The Executive and Management Education Survey study sought to understand and disseminate the views of New Zealand respondents on executive and management education, and to compare these findings with those from Australia. The study was undertaken to help inform and improve the content and delivery of management education delivery in both contexts.
This research project worked to conduct an environmental scan of Māori business in the Manawatū focusing on Māori business needs, gaps in local enterprise assistance for Māori business and developing a snapshot of Māori business in the region.
It found that Māori business networks represent an enduring feature of regional Māori economies, strengthening social and cultural ties among Māori entrepreneurs, but the networks suffer from the absence of a sustainable business model and resources.
Despite the increasing importance of the technology sector as an employer, participation by Māori in this sector is not high. Dan Walker, in his Master of Advanced Leadership Practice research thesis investigated how this participation might be increased.
Ngāti Ruanui, Dan Walker’s South Taranaki iwi, developed the ‘2NuiCODE’ programme in 2015 to build the digital and computer skills of its young people, New Zealand’s first iwi owned and run digital coding initiative.
He found one of the keys to its success was an adherence to a tikanga Māori framework and also that it created benefits far beyond opportunities for employment.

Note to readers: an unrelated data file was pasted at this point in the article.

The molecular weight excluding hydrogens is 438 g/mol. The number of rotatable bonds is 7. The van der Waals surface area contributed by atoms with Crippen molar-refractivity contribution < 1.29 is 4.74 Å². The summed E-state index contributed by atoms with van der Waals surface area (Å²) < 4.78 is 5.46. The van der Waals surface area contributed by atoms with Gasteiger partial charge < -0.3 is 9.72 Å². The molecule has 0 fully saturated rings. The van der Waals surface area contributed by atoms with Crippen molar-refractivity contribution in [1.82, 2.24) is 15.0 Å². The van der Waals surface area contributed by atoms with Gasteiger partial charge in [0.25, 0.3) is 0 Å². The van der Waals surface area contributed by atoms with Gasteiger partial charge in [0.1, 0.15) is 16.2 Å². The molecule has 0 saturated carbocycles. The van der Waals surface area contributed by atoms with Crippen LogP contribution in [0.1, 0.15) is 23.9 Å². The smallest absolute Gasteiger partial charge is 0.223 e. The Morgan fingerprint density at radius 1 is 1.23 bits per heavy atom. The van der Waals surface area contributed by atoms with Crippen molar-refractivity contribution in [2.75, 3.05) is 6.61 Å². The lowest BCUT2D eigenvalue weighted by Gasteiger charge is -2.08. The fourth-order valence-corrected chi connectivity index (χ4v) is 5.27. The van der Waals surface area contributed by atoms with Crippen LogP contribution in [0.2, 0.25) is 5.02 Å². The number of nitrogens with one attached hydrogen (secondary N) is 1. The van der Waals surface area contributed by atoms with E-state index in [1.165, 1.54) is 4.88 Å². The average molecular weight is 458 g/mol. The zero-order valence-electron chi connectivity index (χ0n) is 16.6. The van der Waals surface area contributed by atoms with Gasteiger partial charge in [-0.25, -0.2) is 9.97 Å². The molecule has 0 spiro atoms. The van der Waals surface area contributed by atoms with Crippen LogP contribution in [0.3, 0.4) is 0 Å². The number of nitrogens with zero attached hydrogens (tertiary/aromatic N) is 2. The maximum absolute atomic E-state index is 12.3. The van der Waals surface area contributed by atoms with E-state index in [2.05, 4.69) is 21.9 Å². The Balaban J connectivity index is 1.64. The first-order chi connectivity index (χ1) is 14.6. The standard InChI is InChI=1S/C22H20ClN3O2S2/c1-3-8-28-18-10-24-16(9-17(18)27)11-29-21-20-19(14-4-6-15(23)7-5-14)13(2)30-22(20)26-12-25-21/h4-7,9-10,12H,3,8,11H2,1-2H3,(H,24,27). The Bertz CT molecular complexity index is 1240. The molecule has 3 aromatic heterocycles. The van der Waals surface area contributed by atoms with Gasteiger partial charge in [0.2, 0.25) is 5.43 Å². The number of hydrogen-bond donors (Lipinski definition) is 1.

Massey University is partnering with Microsoft, The Collaborative Studio, Scion, Kordia and The Factory to accelerate the adoption of digital technologies and enable more collaborative innovation across New Zealand’s regions and primary industries.
Called the Primary Industries and Regional Innovation Collaborative (PIRIC), the collaborative aims to drive the digital transformation of the country’s primary industries, support sustainable social and economic growth in regional New Zealand and improve protection of the environment.
An agrifood sector report has found that New Zealand farmers have been quick to adopt smart farming techniques, but few are preparing for major technological disruption.
The research, funded by Microsoft’s Academic Programs and led by Professor Stephen Kelly, found that the agricultural industry people are making pragmatic business decisions to invest heavily in technology, but they believe that tomorrow will be like today, just with more technology added.
Meanwhile the technologists are predicting change at an unprecedented rate, causing major disruption to business practices and models.
This project examined the specific challenges that middle managers in New Zealand’s public service encounter in progressing gender equity. The report, co-written by Massey University's Professor Jane Parker, shows middle managers report ongoing challenges in balancing the needs of individuals with organisational requirements.
During 2019, a number of Master of Business Studies projects are being offered by the School of Management. One student will be awarded a $7000 scholarship for specific projects, which will fulfill the requirements for a 90 credit or 120 credit thesis.
The Massey Business School also offers a PhD scholarship.